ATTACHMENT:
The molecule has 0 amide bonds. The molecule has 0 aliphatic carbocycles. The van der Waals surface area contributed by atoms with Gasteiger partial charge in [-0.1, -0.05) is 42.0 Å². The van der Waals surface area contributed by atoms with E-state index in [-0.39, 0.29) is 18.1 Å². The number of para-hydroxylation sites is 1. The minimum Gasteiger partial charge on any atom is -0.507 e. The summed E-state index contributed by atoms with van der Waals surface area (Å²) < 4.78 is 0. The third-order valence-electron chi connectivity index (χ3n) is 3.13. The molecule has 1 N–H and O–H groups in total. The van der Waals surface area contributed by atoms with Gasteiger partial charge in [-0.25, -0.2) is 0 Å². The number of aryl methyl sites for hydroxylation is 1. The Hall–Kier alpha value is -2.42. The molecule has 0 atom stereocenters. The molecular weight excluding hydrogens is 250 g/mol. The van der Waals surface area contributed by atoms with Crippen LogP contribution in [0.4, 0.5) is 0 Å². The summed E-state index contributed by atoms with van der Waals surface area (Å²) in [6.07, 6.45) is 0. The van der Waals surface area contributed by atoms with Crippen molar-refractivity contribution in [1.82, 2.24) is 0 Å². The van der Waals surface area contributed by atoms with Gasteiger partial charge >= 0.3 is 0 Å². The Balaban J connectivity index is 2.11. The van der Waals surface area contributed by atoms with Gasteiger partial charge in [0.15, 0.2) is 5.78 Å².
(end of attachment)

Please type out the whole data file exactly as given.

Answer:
The molecule has 0 amide bonds. The molecule has 0 aliphatic carbocycles. The van der Waals surface area contributed by atoms with Gasteiger partial charge in [-0.1, -0.05) is 42.0 Å². The van der Waals surface area contributed by atoms with E-state index in [-0.39, 0.29) is 18.1 Å². The number of para-hydroxylation sites is 1. The minimum Gasteiger partial charge on any atom is -0.507 e. The summed E-state index contributed by atoms with van der Waals surface area (Å²) < 4.78 is 0. The third-order valence-electron chi connectivity index (χ3n) is 3.13. The molecule has 1 N–H and O–H groups in total. The van der Waals surface area contributed by atoms with Gasteiger partial charge in [-0.25, -0.2) is 0 Å². The number of aryl methyl sites for hydroxylation is 1. The Hall–Kier alpha value is -2.42. The molecule has 0 atom stereocenters. The molecular weight excluding hydrogens is 250 g/mol. The van der Waals surface area contributed by atoms with Crippen LogP contribution in [0.4, 0.5) is 0 Å². The summed E-state index contributed by atoms with van der Waals surface area (Å²) in [6.07, 6.45) is 0. The van der Waals surface area contributed by atoms with Crippen molar-refractivity contribution in [1.82, 2.24) is 0 Å². The van der Waals surface area contributed by atoms with Gasteiger partial charge >= 0.3 is 0 Å². The Balaban J connectivity index is 2.11. The van der Waals surface area contributed by atoms with Gasteiger partial charge in [0.15, 0.2) is 5.78 Å².